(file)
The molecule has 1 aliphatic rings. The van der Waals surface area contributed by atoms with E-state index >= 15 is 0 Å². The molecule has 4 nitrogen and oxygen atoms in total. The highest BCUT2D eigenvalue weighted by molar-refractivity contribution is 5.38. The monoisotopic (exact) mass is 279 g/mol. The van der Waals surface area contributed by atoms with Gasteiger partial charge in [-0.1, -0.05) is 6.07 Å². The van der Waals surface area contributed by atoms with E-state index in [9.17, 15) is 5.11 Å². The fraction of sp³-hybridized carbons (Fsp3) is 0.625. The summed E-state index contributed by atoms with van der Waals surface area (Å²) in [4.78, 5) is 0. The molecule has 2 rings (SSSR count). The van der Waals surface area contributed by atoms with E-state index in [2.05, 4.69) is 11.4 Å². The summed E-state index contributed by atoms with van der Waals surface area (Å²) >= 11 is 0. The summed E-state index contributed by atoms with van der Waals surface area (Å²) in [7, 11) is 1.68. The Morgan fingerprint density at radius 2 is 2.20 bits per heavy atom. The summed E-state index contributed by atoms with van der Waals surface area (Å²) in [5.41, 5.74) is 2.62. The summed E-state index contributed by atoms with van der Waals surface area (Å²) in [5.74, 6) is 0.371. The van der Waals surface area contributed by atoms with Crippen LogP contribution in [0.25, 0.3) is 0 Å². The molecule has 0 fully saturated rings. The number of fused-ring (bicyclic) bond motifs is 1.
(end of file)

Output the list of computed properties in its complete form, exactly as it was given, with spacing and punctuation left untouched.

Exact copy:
The molecule has 1 aliphatic rings. The van der Waals surface area contributed by atoms with E-state index >= 15 is 0 Å². The molecule has 4 nitrogen and oxygen atoms in total. The highest BCUT2D eigenvalue weighted by molar-refractivity contribution is 5.38. The monoisotopic (exact) mass is 279 g/mol. The van der Waals surface area contributed by atoms with Gasteiger partial charge in [-0.1, -0.05) is 6.07 Å². The van der Waals surface area contributed by atoms with E-state index in [9.17, 15) is 5.11 Å². The fraction of sp³-hybridized carbons (Fsp3) is 0.625. The summed E-state index contributed by atoms with van der Waals surface area (Å²) in [4.78, 5) is 0. The molecule has 2 rings (SSSR count). The van der Waals surface area contributed by atoms with E-state index in [2.05, 4.69) is 11.4 Å². The summed E-state index contributed by atoms with van der Waals surface area (Å²) >= 11 is 0. The summed E-state index contributed by atoms with van der Waals surface area (Å²) in [7, 11) is 1.68. The Morgan fingerprint density at radius 2 is 2.20 bits per heavy atom. The summed E-state index contributed by atoms with van der Waals surface area (Å²) in [5.41, 5.74) is 2.62. The summed E-state index contributed by atoms with van der Waals surface area (Å²) in [5.74, 6) is 0.371. The van der Waals surface area contributed by atoms with Crippen LogP contribution in [0.25, 0.3) is 0 Å². The molecule has 0 fully saturated rings. The number of fused-ring (bicyclic) bond motifs is 1.